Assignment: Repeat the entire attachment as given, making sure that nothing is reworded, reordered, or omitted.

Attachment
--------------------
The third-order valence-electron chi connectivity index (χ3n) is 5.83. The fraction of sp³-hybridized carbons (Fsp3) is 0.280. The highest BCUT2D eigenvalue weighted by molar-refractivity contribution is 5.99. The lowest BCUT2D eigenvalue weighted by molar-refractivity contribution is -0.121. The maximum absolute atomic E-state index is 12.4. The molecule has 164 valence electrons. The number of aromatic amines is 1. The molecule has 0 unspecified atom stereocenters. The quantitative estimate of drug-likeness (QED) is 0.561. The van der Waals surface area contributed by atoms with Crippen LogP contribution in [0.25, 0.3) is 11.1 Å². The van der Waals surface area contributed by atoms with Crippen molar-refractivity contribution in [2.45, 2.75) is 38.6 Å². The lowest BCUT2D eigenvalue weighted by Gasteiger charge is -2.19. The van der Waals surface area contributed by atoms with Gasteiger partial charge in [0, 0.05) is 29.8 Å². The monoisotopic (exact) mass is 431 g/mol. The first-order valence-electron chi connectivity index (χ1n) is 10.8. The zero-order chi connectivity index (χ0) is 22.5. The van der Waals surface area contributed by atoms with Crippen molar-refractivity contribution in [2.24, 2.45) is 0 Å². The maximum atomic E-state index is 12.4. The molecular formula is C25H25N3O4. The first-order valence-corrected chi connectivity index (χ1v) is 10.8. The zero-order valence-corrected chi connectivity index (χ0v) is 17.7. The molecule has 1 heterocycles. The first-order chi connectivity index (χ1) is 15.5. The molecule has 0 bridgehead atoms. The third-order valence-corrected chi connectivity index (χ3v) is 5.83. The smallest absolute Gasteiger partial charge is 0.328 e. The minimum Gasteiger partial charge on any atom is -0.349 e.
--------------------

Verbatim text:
The third-order valence-electron chi connectivity index (χ3n) is 5.83. The fraction of sp³-hybridized carbons (Fsp3) is 0.280. The highest BCUT2D eigenvalue weighted by molar-refractivity contribution is 5.99. The lowest BCUT2D eigenvalue weighted by molar-refractivity contribution is -0.121. The maximum absolute atomic E-state index is 12.4. The molecule has 164 valence electrons. The number of aromatic amines is 1. The molecule has 0 unspecified atom stereocenters. The quantitative estimate of drug-likeness (QED) is 0.561. The van der Waals surface area contributed by atoms with Crippen LogP contribution in [0.25, 0.3) is 11.1 Å². The van der Waals surface area contributed by atoms with Crippen molar-refractivity contribution in [2.45, 2.75) is 38.6 Å². The lowest BCUT2D eigenvalue weighted by Gasteiger charge is -2.19. The van der Waals surface area contributed by atoms with Gasteiger partial charge in [0, 0.05) is 29.8 Å². The monoisotopic (exact) mass is 431 g/mol. The first-order valence-electron chi connectivity index (χ1n) is 10.8. The zero-order chi connectivity index (χ0) is 22.5. The van der Waals surface area contributed by atoms with Crippen molar-refractivity contribution in [2.24, 2.45) is 0 Å². The maximum atomic E-state index is 12.4. The molecular formula is C25H25N3O4. The first-order valence-corrected chi connectivity index (χ1v) is 10.8. The zero-order valence-corrected chi connectivity index (χ0v) is 17.7. The molecule has 1 heterocycles. The first-order chi connectivity index (χ1) is 15.5. The molecule has 0 bridgehead atoms. The third-order valence-corrected chi connectivity index (χ3v) is 5.83. The smallest absolute Gasteiger partial charge is 0.328 e. The minimum Gasteiger partial charge on any atom is -0.349 e.